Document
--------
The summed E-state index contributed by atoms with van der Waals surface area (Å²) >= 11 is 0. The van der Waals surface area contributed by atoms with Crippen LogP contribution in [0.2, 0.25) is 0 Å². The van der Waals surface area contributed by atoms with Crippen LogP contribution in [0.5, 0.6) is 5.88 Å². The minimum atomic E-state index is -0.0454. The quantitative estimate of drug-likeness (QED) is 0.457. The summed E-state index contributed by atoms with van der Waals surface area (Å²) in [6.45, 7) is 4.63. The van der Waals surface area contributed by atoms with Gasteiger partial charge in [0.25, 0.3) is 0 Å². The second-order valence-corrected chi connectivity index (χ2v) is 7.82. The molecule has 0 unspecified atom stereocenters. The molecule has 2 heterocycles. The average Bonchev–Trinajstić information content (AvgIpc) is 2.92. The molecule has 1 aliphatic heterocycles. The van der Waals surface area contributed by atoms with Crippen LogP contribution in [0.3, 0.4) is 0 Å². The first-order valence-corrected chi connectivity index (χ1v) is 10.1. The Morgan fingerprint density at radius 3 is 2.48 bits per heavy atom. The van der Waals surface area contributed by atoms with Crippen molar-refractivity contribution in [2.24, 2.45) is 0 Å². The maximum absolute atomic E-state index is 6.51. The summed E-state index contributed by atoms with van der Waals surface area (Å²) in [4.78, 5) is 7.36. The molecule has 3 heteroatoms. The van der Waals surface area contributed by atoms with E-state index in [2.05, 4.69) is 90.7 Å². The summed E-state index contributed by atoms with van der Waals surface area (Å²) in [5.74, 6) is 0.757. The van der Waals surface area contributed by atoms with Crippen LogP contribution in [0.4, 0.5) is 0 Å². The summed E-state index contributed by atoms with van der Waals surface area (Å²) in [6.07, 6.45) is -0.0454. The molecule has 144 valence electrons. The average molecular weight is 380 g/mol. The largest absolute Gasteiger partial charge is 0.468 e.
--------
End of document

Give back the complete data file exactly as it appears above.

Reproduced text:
The summed E-state index contributed by atoms with van der Waals surface area (Å²) >= 11 is 0. The van der Waals surface area contributed by atoms with Crippen LogP contribution in [0.2, 0.25) is 0 Å². The van der Waals surface area contributed by atoms with Crippen LogP contribution in [0.5, 0.6) is 5.88 Å². The minimum atomic E-state index is -0.0454. The quantitative estimate of drug-likeness (QED) is 0.457. The summed E-state index contributed by atoms with van der Waals surface area (Å²) in [6.45, 7) is 4.63. The van der Waals surface area contributed by atoms with Gasteiger partial charge in [0.25, 0.3) is 0 Å². The second-order valence-corrected chi connectivity index (χ2v) is 7.82. The molecule has 0 unspecified atom stereocenters. The molecule has 2 heterocycles. The average Bonchev–Trinajstić information content (AvgIpc) is 2.92. The molecule has 1 aliphatic heterocycles. The van der Waals surface area contributed by atoms with Crippen LogP contribution in [0.3, 0.4) is 0 Å². The first-order valence-corrected chi connectivity index (χ1v) is 10.1. The Morgan fingerprint density at radius 3 is 2.48 bits per heavy atom. The van der Waals surface area contributed by atoms with Crippen molar-refractivity contribution in [2.24, 2.45) is 0 Å². The maximum absolute atomic E-state index is 6.51. The summed E-state index contributed by atoms with van der Waals surface area (Å²) in [4.78, 5) is 7.36. The molecule has 3 heteroatoms. The van der Waals surface area contributed by atoms with E-state index in [2.05, 4.69) is 90.7 Å². The summed E-state index contributed by atoms with van der Waals surface area (Å²) in [5.74, 6) is 0.757. The van der Waals surface area contributed by atoms with Crippen LogP contribution in [0.4, 0.5) is 0 Å². The summed E-state index contributed by atoms with van der Waals surface area (Å²) in [6.07, 6.45) is -0.0454. The molecule has 144 valence electrons. The average molecular weight is 380 g/mol. The largest absolute Gasteiger partial charge is 0.468 e.